Most hernia surgeons refer to a sports hernia as inguinal pubalgia or athletic pubalgia, as it is not technically a hernia. A hernia occurs when abdominal contents protrude through a defect in the abdominal wall, but a sports hernia does not involve any contents leaving the abdominal cavity. The consensus of most hernia surgeons is that a sports hernia is a musculoskeletal injury that occurs as a result of a sport. Most patients present with groin or lower abdominal pain that is made worse with exercise. Patients often feel discomfort at night and do not have an inguinal hernia on physical examination.
Current treatment recommendation for sports hernia is aggressive physical therapy to treat the injury and correct any core muscle imbalance that caused the injury. If physical therapy is unsuccessful after 6 months, then surgery is occasionally recommended, though no single approach as been shown to be better than any other approach. We often work with our sports medicine colleagues to make the decision to proceed with surgery, as the injury we are treating is orthopedic in nature.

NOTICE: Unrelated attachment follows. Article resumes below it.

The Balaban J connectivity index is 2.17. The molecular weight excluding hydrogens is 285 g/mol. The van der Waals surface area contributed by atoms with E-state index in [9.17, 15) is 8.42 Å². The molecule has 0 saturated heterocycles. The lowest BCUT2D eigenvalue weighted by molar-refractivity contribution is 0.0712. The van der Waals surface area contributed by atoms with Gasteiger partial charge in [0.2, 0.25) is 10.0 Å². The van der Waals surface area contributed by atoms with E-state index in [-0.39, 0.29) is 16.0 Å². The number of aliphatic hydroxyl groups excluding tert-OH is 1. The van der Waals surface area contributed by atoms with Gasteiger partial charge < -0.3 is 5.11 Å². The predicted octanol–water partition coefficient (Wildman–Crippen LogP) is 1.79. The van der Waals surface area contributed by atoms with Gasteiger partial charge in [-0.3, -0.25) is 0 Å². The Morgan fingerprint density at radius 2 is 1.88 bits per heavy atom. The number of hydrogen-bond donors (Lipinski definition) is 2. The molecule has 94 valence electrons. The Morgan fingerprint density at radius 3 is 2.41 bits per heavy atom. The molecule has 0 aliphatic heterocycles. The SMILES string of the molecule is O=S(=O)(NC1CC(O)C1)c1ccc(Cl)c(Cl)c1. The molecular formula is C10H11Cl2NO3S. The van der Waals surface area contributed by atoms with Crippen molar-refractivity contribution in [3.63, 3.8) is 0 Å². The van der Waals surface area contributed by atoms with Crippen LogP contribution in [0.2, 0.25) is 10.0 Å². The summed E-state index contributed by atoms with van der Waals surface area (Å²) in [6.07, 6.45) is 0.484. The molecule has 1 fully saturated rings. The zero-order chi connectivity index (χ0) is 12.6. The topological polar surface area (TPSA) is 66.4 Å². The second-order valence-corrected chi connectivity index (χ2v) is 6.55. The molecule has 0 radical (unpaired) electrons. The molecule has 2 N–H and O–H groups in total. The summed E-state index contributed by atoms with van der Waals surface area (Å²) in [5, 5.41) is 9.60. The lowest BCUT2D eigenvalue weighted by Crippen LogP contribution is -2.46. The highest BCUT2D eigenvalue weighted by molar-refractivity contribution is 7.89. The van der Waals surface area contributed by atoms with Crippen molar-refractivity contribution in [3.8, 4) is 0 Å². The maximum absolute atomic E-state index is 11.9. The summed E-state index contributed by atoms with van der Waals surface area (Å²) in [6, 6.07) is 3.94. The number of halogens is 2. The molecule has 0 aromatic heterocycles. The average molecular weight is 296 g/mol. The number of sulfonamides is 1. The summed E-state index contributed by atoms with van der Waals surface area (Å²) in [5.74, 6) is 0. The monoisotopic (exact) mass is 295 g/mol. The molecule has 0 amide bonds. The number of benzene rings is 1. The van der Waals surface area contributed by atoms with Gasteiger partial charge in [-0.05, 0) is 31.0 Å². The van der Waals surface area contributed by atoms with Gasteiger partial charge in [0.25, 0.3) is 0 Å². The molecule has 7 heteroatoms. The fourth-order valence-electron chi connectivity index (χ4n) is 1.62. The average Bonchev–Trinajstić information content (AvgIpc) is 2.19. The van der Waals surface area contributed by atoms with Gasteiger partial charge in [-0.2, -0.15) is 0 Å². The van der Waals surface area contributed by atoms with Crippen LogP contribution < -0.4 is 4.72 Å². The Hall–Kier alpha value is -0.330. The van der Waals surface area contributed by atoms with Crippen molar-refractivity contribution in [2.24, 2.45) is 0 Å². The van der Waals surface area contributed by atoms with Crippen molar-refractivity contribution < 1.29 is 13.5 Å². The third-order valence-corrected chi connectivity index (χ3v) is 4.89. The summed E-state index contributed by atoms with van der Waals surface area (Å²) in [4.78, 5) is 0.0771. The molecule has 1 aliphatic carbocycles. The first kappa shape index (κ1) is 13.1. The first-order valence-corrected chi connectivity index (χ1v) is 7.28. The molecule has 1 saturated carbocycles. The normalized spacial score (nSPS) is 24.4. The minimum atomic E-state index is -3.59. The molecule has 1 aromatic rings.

In our experience, correcting the imbalance in the musculoskeletal system is required for someone to have a long term recover from a sports hernia. Surgery may offer a quick fix to the pain, but does not address the long term core muscle imbalance. For this reason, we feel that physical therapy is the best way to heal from this musculoskeletal injury. When a professional athletes or high level collegiate athletes have failed all conservative treatments and their therapists and trainers feel that surgery is the only option left for them, we sometime perform surgery together with a sports medicine orthopedic expert. With aggressive post-op physical therapy and training, these athletes can get back to their pre-injury state.